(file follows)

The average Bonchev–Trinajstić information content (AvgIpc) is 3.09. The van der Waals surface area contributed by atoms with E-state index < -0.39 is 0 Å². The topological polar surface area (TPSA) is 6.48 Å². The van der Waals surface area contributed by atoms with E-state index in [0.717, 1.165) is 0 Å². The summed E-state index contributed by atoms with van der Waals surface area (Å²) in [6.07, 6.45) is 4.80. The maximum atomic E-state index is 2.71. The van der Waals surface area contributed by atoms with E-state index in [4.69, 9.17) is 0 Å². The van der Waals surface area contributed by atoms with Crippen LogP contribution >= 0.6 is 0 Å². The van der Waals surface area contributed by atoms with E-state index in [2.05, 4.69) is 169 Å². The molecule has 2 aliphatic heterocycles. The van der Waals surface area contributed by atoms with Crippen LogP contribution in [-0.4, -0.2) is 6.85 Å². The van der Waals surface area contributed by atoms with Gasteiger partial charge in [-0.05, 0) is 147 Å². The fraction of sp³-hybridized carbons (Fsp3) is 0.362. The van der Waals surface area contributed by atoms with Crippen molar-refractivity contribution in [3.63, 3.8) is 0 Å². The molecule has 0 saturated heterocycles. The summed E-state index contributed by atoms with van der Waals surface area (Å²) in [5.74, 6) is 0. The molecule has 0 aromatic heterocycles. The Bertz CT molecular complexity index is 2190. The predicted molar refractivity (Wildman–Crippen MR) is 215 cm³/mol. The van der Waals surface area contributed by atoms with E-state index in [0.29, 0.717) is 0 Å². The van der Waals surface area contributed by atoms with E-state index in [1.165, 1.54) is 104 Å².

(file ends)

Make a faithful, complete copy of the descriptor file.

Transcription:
The average Bonchev–Trinajstić information content (AvgIpc) is 3.09. The van der Waals surface area contributed by atoms with E-state index < -0.39 is 0 Å². The topological polar surface area (TPSA) is 6.48 Å². The van der Waals surface area contributed by atoms with E-state index in [0.717, 1.165) is 0 Å². The summed E-state index contributed by atoms with van der Waals surface area (Å²) in [6.07, 6.45) is 4.80. The maximum atomic E-state index is 2.71. The van der Waals surface area contributed by atoms with E-state index in [4.69, 9.17) is 0 Å². The van der Waals surface area contributed by atoms with Crippen LogP contribution >= 0.6 is 0 Å². The van der Waals surface area contributed by atoms with E-state index in [2.05, 4.69) is 169 Å². The molecule has 2 aliphatic heterocycles. The van der Waals surface area contributed by atoms with Crippen LogP contribution in [-0.4, -0.2) is 6.85 Å². The van der Waals surface area contributed by atoms with Gasteiger partial charge in [-0.05, 0) is 147 Å². The fraction of sp³-hybridized carbons (Fsp3) is 0.362. The van der Waals surface area contributed by atoms with Crippen molar-refractivity contribution in [3.63, 3.8) is 0 Å². The molecule has 0 saturated heterocycles. The summed E-state index contributed by atoms with van der Waals surface area (Å²) in [5.74, 6) is 0. The molecule has 0 aromatic heterocycles. The Bertz CT molecular complexity index is 2190. The predicted molar refractivity (Wildman–Crippen MR) is 215 cm³/mol. The van der Waals surface area contributed by atoms with E-state index in [0.29, 0.717) is 0 Å². The van der Waals surface area contributed by atoms with E-state index in [1.165, 1.54) is 104 Å².